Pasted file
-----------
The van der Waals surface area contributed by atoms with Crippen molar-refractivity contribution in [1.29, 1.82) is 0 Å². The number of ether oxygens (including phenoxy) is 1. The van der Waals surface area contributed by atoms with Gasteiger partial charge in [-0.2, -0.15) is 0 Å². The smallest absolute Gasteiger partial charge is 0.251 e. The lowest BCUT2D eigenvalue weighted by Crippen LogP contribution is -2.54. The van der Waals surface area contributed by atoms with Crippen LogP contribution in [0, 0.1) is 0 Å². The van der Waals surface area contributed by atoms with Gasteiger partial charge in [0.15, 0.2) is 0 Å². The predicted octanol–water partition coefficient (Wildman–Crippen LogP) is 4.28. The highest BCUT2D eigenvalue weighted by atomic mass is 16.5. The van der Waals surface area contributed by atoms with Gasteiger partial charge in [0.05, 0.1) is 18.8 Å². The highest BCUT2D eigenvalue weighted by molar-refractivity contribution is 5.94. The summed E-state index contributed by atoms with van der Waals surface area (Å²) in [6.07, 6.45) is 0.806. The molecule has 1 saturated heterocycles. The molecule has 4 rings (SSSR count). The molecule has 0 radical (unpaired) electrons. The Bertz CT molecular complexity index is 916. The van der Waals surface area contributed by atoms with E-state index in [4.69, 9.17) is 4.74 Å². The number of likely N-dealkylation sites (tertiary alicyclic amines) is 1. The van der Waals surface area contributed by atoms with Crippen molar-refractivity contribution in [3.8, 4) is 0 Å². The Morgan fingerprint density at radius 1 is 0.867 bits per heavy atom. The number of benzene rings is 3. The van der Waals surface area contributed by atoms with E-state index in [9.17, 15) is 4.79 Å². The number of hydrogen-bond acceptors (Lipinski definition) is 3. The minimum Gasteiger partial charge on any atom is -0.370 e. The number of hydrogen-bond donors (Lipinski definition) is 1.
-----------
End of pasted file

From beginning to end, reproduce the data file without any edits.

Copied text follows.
The van der Waals surface area contributed by atoms with Crippen molar-refractivity contribution in [1.29, 1.82) is 0 Å². The number of ether oxygens (including phenoxy) is 1. The van der Waals surface area contributed by atoms with Gasteiger partial charge in [-0.2, -0.15) is 0 Å². The smallest absolute Gasteiger partial charge is 0.251 e. The lowest BCUT2D eigenvalue weighted by Crippen LogP contribution is -2.54. The van der Waals surface area contributed by atoms with Crippen LogP contribution in [0, 0.1) is 0 Å². The van der Waals surface area contributed by atoms with Gasteiger partial charge in [0.15, 0.2) is 0 Å². The predicted octanol–water partition coefficient (Wildman–Crippen LogP) is 4.28. The highest BCUT2D eigenvalue weighted by atomic mass is 16.5. The van der Waals surface area contributed by atoms with Gasteiger partial charge in [0.05, 0.1) is 18.8 Å². The highest BCUT2D eigenvalue weighted by molar-refractivity contribution is 5.94. The summed E-state index contributed by atoms with van der Waals surface area (Å²) in [6.07, 6.45) is 0.806. The molecule has 1 saturated heterocycles. The molecule has 4 rings (SSSR count). The molecule has 0 radical (unpaired) electrons. The Bertz CT molecular complexity index is 916. The van der Waals surface area contributed by atoms with E-state index in [4.69, 9.17) is 4.74 Å². The number of likely N-dealkylation sites (tertiary alicyclic amines) is 1. The van der Waals surface area contributed by atoms with Crippen molar-refractivity contribution in [3.8, 4) is 0 Å². The Morgan fingerprint density at radius 1 is 0.867 bits per heavy atom. The number of benzene rings is 3. The van der Waals surface area contributed by atoms with E-state index in [9.17, 15) is 4.79 Å². The number of hydrogen-bond acceptors (Lipinski definition) is 3. The minimum Gasteiger partial charge on any atom is -0.370 e. The number of hydrogen-bond donors (Lipinski definition) is 1.